Sunday, December 19, 2004

Regulations vs Orders In Council

MusiCal defends Orders In Council by pointing out that they are used for passing statutory regulations or subordinate legislation, which comprise a large body of New Zealand law. For example, the Civil Union Act 2004 allows the Governor-General, by Order In Council, to enact regulations for the following purposes:

(aa) prescribing types of overseas relationships that are recognised in New Zealand as civil unions

(a) prescribing fees [...]

(b) prescribing forms to be used for the purposes of this Act

(c) prescribing the matters that must be included in forms (other than prescribed forms) used in connection with civil unions

(d) providing for any other matter contemplated by this Act, necessary for its administration, or necessary for giving it full effect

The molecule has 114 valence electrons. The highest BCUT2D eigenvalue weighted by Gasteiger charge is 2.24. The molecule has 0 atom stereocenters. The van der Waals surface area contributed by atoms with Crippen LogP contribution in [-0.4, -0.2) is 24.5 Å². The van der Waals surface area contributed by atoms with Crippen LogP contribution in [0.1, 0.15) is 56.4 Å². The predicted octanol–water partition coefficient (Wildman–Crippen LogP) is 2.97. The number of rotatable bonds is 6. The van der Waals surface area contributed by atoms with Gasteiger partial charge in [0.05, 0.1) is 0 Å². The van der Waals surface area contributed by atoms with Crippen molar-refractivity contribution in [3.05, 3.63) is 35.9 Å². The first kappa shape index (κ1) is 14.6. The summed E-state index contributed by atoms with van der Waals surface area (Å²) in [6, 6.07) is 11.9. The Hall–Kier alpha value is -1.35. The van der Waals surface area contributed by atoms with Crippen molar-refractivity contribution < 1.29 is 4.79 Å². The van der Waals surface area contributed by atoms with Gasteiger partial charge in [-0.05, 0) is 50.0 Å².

Without this power all of these details would have to be present in the Act itself, and any changes would require new legislation to be passed - a process Cal calls

unnecessary, unwieldy and time-consuming. Our current government departments and parliament could not operate without regulations made by Order in Council.

But it's not this sort of Order In Council I object to. As Cal points out, these are explicitly authorised by Parliament and subject to oversight through the Regulations Review Committee. While not as open as formal legislation, they are subject to democratic oversight. Instead, it's the ability to pass an Order In Council without specific Parliamentary permission I object to. This power is a remanant of legislation by royal proclaimation, and has not yet been revoked. And it is a total blank cheque for the executive. Such power is simply incompatible with the idea of a democratic state in which all executive actions must ultimately be authorised by the legislature and subject to democratic oversight.

Update: The Holden Republic responds to Cal here.